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Old 02-12-2012, 00:41   #5
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Re: Is Lead Vastly Prefered Over Castiron Keels?

Lead keels are certainly superior. The in water weight of lead is much higher, so its makes more difference to the righting moment than you might expect. In addition it does not corrode and will "give" far more with impact, lessening the damage. The only advantage of CI is that it is the cheapest way of producing a keel.

However I would not swap the keels that is a very big job even on a smaller boat.
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Old 02-12-2012, 00:57   #6
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Re: Is Lead Vastly Prefered Over Castiron Keels?

I would not swap the keels. Is there any way that you would keep the lead keel boat instead of the CI?
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Old 02-12-2012, 01:35   #7
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Quote:
Originally Posted by captain58sailin View Post
I would not swap the keels. Is there any way that you would keep the lead keel boat instead of the CI?
Thanks for everyone's responses.

The lead keel is a sloop, aft cockpit. The CI keel is a ketch aft cockpit with an Edison helm.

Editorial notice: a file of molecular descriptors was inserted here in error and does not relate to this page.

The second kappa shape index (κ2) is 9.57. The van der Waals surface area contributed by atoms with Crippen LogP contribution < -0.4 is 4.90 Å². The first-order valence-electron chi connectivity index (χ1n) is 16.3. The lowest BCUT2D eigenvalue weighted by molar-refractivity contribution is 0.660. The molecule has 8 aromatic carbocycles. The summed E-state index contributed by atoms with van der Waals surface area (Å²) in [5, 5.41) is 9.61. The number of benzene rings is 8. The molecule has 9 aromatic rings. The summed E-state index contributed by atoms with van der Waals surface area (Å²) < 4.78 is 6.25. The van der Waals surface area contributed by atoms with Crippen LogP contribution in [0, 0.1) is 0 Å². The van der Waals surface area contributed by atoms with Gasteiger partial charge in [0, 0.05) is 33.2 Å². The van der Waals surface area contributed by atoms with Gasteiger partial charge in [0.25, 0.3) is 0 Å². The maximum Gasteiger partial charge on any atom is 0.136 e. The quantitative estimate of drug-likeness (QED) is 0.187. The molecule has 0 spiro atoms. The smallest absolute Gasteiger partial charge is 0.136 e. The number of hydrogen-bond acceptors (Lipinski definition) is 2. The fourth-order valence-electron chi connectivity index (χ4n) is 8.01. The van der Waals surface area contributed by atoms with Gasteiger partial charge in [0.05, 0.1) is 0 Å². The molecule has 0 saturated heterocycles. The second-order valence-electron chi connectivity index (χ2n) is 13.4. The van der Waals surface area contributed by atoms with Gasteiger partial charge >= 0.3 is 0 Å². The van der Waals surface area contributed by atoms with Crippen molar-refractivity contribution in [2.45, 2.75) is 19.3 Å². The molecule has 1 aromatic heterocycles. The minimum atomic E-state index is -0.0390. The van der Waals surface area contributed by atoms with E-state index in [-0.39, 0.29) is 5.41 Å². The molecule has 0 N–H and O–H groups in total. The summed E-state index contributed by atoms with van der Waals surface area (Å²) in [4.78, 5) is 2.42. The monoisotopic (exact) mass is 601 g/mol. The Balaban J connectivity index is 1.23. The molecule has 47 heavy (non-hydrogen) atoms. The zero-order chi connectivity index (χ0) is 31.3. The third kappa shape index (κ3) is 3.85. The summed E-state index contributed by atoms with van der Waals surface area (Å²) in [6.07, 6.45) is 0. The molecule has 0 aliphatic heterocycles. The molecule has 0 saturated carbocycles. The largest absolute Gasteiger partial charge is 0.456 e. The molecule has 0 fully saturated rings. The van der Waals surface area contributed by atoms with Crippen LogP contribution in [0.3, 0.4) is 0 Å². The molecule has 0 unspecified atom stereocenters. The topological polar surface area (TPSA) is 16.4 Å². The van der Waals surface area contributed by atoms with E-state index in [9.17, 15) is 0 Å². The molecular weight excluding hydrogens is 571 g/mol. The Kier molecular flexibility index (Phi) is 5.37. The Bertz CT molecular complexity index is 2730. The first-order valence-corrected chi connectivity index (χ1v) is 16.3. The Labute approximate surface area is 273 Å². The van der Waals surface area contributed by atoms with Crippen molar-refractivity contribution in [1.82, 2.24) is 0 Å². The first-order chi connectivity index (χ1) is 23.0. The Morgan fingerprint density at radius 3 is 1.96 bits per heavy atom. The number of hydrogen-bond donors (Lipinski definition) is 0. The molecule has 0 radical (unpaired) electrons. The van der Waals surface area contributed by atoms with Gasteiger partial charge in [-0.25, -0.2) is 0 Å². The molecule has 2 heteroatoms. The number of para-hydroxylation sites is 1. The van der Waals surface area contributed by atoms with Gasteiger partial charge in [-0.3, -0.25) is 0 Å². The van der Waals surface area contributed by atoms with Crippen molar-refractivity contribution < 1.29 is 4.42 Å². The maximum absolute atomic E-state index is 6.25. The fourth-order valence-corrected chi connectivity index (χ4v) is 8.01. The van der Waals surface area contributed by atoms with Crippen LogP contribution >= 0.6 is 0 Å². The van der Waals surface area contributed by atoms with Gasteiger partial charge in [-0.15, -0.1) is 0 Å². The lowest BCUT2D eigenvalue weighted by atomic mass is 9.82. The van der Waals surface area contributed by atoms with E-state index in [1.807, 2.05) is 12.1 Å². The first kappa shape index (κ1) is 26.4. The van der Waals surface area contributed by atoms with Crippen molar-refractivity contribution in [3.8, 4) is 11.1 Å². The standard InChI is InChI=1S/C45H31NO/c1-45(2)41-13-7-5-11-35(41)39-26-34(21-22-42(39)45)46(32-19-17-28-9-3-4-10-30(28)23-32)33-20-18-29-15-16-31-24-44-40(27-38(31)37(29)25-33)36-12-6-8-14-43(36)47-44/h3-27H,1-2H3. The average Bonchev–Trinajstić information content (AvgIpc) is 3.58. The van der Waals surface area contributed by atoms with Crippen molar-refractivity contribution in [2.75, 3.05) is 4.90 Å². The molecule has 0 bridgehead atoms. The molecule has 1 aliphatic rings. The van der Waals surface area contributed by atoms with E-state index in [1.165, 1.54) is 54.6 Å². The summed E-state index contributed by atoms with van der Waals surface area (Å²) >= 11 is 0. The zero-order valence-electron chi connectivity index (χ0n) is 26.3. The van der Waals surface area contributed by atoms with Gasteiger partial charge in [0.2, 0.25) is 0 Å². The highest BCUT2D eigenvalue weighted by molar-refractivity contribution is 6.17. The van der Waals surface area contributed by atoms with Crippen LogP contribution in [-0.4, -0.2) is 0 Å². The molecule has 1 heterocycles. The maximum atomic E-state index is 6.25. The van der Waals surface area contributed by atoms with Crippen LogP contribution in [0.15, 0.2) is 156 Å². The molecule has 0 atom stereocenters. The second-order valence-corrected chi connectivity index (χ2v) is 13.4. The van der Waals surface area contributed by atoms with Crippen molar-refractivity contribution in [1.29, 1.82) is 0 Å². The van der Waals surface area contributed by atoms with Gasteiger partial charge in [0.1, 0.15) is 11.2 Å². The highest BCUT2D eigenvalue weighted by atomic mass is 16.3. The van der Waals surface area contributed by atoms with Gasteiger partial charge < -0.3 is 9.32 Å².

The ketch was owned by a banker and spent lots of money on her.

The sloop looks like it was a poster child for everything done wrong, or done caa-caa. The cabin WALLS were all redone with cheap laminate flooring screwed and glued down. I saw a house once where they used shingles roofing, for siding. That looked better. I purchased the sloop sight unseen thinking how bad could it be. My imagination was not vivid enough. Not near vivid enough. Lucky, I can sell the trailer alone to recapture my investment.

While I was looking the sloop over, thinking, what have I done, in a couple weeks, the good sailboat was offered to me.

Gratful karma, fate, God, dumb luck, put this parts boat in my hands. Not easy finding exact replacement parts for an almost 40 year old sailboat. What stuff on the better boat was not perfect, the parts boat has had the replacement in good order.
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Old 02-12-2012, 01:49   #8
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Re: Is Lead Vastly Prefered Over Castiron Keels?

If it was an option I'd recast the lead to the shape of the CI keel (or maybe a bit modified but that's a lot of designing work), so if you have a foundry close to you it might be a reasonable cost. But that's a long shot and gains propably not worth the hassle. Keep the IC!